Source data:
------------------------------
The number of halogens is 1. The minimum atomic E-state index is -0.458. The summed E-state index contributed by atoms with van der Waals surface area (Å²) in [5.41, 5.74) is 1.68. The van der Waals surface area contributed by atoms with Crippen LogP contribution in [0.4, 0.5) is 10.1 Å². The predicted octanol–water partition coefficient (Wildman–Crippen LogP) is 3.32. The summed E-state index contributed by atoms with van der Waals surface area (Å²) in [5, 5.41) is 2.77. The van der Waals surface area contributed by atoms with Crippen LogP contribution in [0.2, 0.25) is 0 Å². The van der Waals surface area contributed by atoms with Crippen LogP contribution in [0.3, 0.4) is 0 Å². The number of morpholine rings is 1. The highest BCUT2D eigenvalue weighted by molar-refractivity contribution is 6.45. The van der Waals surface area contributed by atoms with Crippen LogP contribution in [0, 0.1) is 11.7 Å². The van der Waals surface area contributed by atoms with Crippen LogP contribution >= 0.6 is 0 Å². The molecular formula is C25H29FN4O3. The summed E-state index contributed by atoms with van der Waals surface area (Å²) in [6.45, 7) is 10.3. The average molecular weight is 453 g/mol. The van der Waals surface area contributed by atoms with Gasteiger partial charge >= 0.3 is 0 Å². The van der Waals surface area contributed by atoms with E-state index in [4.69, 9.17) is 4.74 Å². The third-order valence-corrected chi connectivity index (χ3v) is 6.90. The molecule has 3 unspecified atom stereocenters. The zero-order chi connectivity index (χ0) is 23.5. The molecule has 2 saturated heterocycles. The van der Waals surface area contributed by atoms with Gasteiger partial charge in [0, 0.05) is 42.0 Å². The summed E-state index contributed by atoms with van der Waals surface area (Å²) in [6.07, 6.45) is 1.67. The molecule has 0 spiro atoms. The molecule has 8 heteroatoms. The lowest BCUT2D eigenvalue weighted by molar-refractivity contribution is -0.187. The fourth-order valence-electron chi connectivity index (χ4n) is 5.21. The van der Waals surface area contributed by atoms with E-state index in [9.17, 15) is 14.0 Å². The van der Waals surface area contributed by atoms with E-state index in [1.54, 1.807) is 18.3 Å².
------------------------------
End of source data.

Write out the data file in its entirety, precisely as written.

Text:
The number of halogens is 1. The minimum atomic E-state index is -0.458. The summed E-state index contributed by atoms with van der Waals surface area (Å²) in [5.41, 5.74) is 1.68. The van der Waals surface area contributed by atoms with Crippen LogP contribution in [0.4, 0.5) is 10.1 Å². The predicted octanol–water partition coefficient (Wildman–Crippen LogP) is 3.32. The summed E-state index contributed by atoms with van der Waals surface area (Å²) in [5, 5.41) is 2.77. The van der Waals surface area contributed by atoms with Crippen LogP contribution in [0.2, 0.25) is 0 Å². The van der Waals surface area contributed by atoms with Crippen LogP contribution in [0.3, 0.4) is 0 Å². The number of morpholine rings is 1. The highest BCUT2D eigenvalue weighted by molar-refractivity contribution is 6.45. The van der Waals surface area contributed by atoms with Crippen LogP contribution in [0, 0.1) is 11.7 Å². The van der Waals surface area contributed by atoms with Crippen LogP contribution >= 0.6 is 0 Å². The molecular formula is C25H29FN4O3. The summed E-state index contributed by atoms with van der Waals surface area (Å²) in [6.45, 7) is 10.3. The average molecular weight is 453 g/mol. The van der Waals surface area contributed by atoms with Gasteiger partial charge >= 0.3 is 0 Å². The van der Waals surface area contributed by atoms with E-state index in [4.69, 9.17) is 4.74 Å². The third-order valence-corrected chi connectivity index (χ3v) is 6.90. The molecule has 3 unspecified atom stereocenters. The zero-order chi connectivity index (χ0) is 23.5. The molecule has 2 saturated heterocycles. The van der Waals surface area contributed by atoms with Gasteiger partial charge in [0, 0.05) is 42.0 Å². The summed E-state index contributed by atoms with van der Waals surface area (Å²) in [6.07, 6.45) is 1.67. The molecule has 0 spiro atoms. The molecule has 8 heteroatoms. The lowest BCUT2D eigenvalue weighted by molar-refractivity contribution is -0.187. The fourth-order valence-electron chi connectivity index (χ4n) is 5.21. The van der Waals surface area contributed by atoms with E-state index in [9.17, 15) is 14.0 Å². The van der Waals surface area contributed by atoms with E-state index in [1.54, 1.807) is 18.3 Å².